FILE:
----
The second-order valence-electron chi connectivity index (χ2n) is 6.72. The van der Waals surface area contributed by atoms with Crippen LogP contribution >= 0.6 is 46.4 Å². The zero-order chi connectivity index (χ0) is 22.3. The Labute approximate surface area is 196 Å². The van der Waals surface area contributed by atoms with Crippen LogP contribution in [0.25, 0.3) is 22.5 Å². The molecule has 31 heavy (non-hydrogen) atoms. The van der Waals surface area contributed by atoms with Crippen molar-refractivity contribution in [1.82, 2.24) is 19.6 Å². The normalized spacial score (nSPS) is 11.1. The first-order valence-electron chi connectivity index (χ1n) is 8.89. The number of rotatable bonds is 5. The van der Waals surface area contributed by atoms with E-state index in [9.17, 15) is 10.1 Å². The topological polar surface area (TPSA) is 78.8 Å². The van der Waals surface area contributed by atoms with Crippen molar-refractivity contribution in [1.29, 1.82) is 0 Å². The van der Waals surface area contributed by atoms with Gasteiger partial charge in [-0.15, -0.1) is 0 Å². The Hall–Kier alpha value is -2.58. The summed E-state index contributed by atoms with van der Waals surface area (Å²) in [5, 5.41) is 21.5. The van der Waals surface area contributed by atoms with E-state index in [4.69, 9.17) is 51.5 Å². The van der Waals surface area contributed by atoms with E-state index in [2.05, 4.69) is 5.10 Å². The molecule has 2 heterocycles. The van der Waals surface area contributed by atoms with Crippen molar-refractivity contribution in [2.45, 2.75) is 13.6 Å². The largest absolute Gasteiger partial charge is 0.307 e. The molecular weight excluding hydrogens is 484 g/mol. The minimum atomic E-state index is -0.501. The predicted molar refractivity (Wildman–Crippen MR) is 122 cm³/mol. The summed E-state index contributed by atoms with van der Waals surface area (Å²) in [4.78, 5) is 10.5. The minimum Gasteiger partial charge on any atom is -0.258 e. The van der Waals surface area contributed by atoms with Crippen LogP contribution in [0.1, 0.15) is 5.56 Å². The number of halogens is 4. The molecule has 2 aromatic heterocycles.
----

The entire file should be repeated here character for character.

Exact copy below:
The second-order valence-electron chi connectivity index (χ2n) is 6.72. The van der Waals surface area contributed by atoms with Crippen LogP contribution >= 0.6 is 46.4 Å². The zero-order chi connectivity index (χ0) is 22.3. The Labute approximate surface area is 196 Å². The van der Waals surface area contributed by atoms with Crippen LogP contribution in [0.25, 0.3) is 22.5 Å². The molecule has 31 heavy (non-hydrogen) atoms. The van der Waals surface area contributed by atoms with Crippen molar-refractivity contribution in [1.82, 2.24) is 19.6 Å². The normalized spacial score (nSPS) is 11.1. The first-order valence-electron chi connectivity index (χ1n) is 8.89. The number of rotatable bonds is 5. The van der Waals surface area contributed by atoms with E-state index in [9.17, 15) is 10.1 Å². The topological polar surface area (TPSA) is 78.8 Å². The van der Waals surface area contributed by atoms with Crippen molar-refractivity contribution in [1.29, 1.82) is 0 Å². The van der Waals surface area contributed by atoms with Gasteiger partial charge in [-0.15, -0.1) is 0 Å². The Hall–Kier alpha value is -2.58. The summed E-state index contributed by atoms with van der Waals surface area (Å²) in [5, 5.41) is 21.5. The van der Waals surface area contributed by atoms with E-state index in [4.69, 9.17) is 51.5 Å². The van der Waals surface area contributed by atoms with E-state index in [2.05, 4.69) is 5.10 Å². The molecule has 2 heterocycles. The van der Waals surface area contributed by atoms with Crippen molar-refractivity contribution in [2.45, 2.75) is 13.6 Å². The largest absolute Gasteiger partial charge is 0.307 e. The molecular weight excluding hydrogens is 484 g/mol. The minimum atomic E-state index is -0.501. The predicted molar refractivity (Wildman–Crippen MR) is 122 cm³/mol. The summed E-state index contributed by atoms with van der Waals surface area (Å²) in [4.78, 5) is 10.5. The minimum Gasteiger partial charge on any atom is -0.258 e. The van der Waals surface area contributed by atoms with Crippen LogP contribution in [0.1, 0.15) is 5.56 Å². The number of halogens is 4. The molecule has 2 aromatic heterocycles.